Council Post: Understanding The 4 V's Of Big Data (2024)

Julius Černiauskas is the CEO at Oxylabs, a leading proxy networks and data gathering solutions provider.

Big data is often differentiated by the four V’s: velocity, veracity, volume and variety. Researchers assign various measures of importance to each of the metrics, sometimes treating them equally, sometimes separating one out of the pack.

We will do the latter today. Velocity has been impacted by such a large margin since the development of the definition of “big data” that real-time acquisition has become possible. In other words, velocity is nearing its maximum capacity, which I think indicates not only a quantitative change but a qualitative one as well.

Various Iterations Of Big Data

For some time in the past, big data has been treated as a buzzword without any meaning. Such a view might have been influenced by the inherent complexity of the phenomenon as big data is composed of four distinct pieces, each of which can have different combinations.

As such, there may seem to be many “big data” companies as some businesses might have focused on volume, others on variety and a third on variety or velocity. Much like the ancient theory of humorism, different combinations of the four V’s might have led to different processes and results, all of which were headed under the umbrella of big data.

There’s an important caveat, though. Building up one aspect of the four V’s means foregoing another. There’s always an opportunity cost associated with processes, and the same goes for big data. If a company focuses on the variety of data, for example, then volume or velocity might perish.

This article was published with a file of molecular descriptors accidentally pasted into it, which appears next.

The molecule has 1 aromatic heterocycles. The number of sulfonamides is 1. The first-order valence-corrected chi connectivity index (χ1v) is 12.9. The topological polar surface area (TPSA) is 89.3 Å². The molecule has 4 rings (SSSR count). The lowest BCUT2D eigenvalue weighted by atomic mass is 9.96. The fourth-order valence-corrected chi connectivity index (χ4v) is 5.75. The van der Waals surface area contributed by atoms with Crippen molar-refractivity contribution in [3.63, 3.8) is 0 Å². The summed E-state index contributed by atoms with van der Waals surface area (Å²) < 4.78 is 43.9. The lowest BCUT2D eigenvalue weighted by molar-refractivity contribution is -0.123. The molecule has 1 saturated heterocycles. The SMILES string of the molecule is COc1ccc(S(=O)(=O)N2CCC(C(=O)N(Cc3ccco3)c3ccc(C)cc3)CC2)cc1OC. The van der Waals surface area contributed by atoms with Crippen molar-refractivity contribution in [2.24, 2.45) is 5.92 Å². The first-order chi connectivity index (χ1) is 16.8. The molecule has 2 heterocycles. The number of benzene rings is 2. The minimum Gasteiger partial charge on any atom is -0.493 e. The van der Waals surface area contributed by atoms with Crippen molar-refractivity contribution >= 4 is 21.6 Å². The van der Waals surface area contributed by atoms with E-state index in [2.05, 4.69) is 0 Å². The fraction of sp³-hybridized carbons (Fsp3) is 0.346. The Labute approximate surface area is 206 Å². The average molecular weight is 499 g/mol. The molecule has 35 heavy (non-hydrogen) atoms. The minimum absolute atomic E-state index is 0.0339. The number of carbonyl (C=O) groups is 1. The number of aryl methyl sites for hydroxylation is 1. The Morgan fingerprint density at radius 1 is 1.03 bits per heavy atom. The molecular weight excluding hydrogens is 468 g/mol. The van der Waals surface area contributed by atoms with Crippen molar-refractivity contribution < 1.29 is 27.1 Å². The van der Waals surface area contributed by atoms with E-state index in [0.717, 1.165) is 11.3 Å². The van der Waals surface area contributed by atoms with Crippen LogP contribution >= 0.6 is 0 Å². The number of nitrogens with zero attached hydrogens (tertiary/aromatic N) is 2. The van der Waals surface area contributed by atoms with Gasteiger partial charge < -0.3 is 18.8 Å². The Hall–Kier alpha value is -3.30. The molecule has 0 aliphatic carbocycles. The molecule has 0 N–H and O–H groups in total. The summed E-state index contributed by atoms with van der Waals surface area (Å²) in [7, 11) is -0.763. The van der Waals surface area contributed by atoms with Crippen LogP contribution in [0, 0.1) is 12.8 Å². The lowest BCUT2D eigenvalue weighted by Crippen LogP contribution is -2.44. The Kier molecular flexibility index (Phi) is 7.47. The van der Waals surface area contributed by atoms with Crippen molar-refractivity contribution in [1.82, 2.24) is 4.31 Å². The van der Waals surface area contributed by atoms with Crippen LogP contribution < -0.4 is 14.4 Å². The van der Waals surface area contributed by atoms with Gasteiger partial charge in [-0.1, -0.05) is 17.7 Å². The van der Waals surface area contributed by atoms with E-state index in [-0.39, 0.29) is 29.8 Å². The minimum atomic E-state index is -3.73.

We get to see a lot of that in practice with web scraping (i.e., automated public online data collection). At the current moment in time, there’s no one-size-fits-all web scraping solution as minor adjustments need to be made according to the website in question. While there have been some promising machine learning and artificial intelligence advancement, we’re not there yet.

Tinkering with web scraping applications nets us a larger variety of data. However, every minute spent working on that is a minute not spent working on something else. Additionally, it’s unlikely a specific application would also be running while it’s being worked upon, meaning we’re losing out on efficiency for that specific one.

Yet, velocity and veracity are somewhat different from volume and variety. The former two are not dependent upon third parties, at least in the same sense as the other two.

Infinite Volume And Variety

While there have been calculations on the number of petabytes of content produced online every day, we might as well treat the total volume of big data as infinite. Lots of what constitutes big data include other sources such as sensor data, GPS signals and even photographs.

As such, the production of data happens around the clock, and it keeps growing exponentially. These days even data collection applications will leave around various data points and cause some of them to change over time (such as the layouts of websites). So, there’s a constant production and acceleration of data.

In other words, data is infinite in volume as it exceeds the possibilities of any current iteration of collection and analysis methods. Volume will likely continue to outpace our capabilities for the foreseeable future, if not forever.